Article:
What is UAC & How to configure it in your Domain?

18 בFebruary 2017

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Hi,

Today I am going to talk about the UAC (User Account Control) give you a brief explanation of what it is and show you the necessary steps to configure UAC correctly.

The UAC allows us to protect our computers preventing users from running harmful software, and discourages users from running any non-relevant installations on their computer.

Using UAC we quite blocking any potential malware initiated on a computer.

When trying to install /uninstall or even RUN any executable, there are some applications which need to write to locations or registry keys which standard users are not able to. As soon as the executable tries to write in these locations the UAC will appear. if you are a member of Local Admin and the UAC is enabled on the second level [This one is by default in Windows machine] You will not get any notification.

If it is set to the first level, you will always be prompted for any changes even if you are an administrator. 

The third level of the UAC will only notify you when an application tries to make changes to system folders or to the registry and will not dim the desktop. The dimming of the desktop is Microsoft’s “Secure Desktop” which will not allow anything to run until the UAC prompt is acknowledged

The fourth level will not notify you at all if any applications try to make changes to your computer. This bypasses any security and for that reason, it is not the recommended setting.

Whichever notch you choose on the slider, as long as you are not an administrator, you will be prompted for administrator credentials to initiate the process.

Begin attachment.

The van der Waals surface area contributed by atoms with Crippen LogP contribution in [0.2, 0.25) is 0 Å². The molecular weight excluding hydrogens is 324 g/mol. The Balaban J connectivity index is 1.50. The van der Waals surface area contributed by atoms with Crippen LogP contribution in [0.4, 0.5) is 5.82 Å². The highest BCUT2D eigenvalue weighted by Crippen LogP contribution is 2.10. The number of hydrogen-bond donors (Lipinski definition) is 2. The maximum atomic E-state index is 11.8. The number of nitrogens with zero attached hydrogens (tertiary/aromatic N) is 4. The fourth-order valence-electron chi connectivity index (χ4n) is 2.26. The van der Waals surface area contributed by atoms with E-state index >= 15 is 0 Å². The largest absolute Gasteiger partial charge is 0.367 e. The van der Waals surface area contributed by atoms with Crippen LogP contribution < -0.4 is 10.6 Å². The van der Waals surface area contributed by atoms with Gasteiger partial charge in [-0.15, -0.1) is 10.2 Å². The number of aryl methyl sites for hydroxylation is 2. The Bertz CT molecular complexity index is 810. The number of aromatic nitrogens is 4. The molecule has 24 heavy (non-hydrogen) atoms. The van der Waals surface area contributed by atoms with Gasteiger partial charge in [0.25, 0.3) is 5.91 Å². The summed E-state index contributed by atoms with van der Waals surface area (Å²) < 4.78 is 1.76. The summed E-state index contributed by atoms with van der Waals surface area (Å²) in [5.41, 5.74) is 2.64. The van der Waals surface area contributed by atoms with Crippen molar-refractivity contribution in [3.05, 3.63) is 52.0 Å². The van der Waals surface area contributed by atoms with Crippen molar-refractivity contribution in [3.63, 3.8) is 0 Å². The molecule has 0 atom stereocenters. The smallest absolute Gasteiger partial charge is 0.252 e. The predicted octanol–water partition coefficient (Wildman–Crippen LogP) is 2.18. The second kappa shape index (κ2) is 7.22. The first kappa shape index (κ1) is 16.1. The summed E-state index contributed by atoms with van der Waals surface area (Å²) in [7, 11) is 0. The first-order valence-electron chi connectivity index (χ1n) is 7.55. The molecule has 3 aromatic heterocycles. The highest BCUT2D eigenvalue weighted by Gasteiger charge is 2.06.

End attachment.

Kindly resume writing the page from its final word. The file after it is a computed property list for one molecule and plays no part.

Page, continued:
After you install an application and it prompts you to enter your administrative credentials run it, it is because the application was not designed to be UAC Aware. UAC Aware is a development method in which an application will not request elevation using privileges of its parent process. For more information about UAC Aware applications you can check out this site:

https://www.codeproject.com/Articles/17968/Making-Your-Application-UAC-Aware

 

How can you check your UAC status?

First open CMD and run the following query: [Anyone can run this query]

REG QUERY HKEY_LOCAL_MACHINE\Software\Microsoft\Windows\CurrentVersion\Policies\System\ /v EnableLUA 

0x1 means UAC enabled, 0x0 means UAC disabled.

UAC Virtualization helps us prevents applications from writing to protected system locations by redirecting the write actions to a location that user has permission within their profile. To see which applications are using UAC virtualization you will have to add the UAC virtualization column in the Task Manager. Right-click on one of the titles column names and click Select column, check UAC virtualization and click OK

Ok, so let’s talk a little bit about the GPO:

Suggestions configuring the GPO

  1. No local admins, except Domain Admins & IT-Support. Create a new security group, add any IT members, and then deploy the group by GPO to be Local Admin on your clients.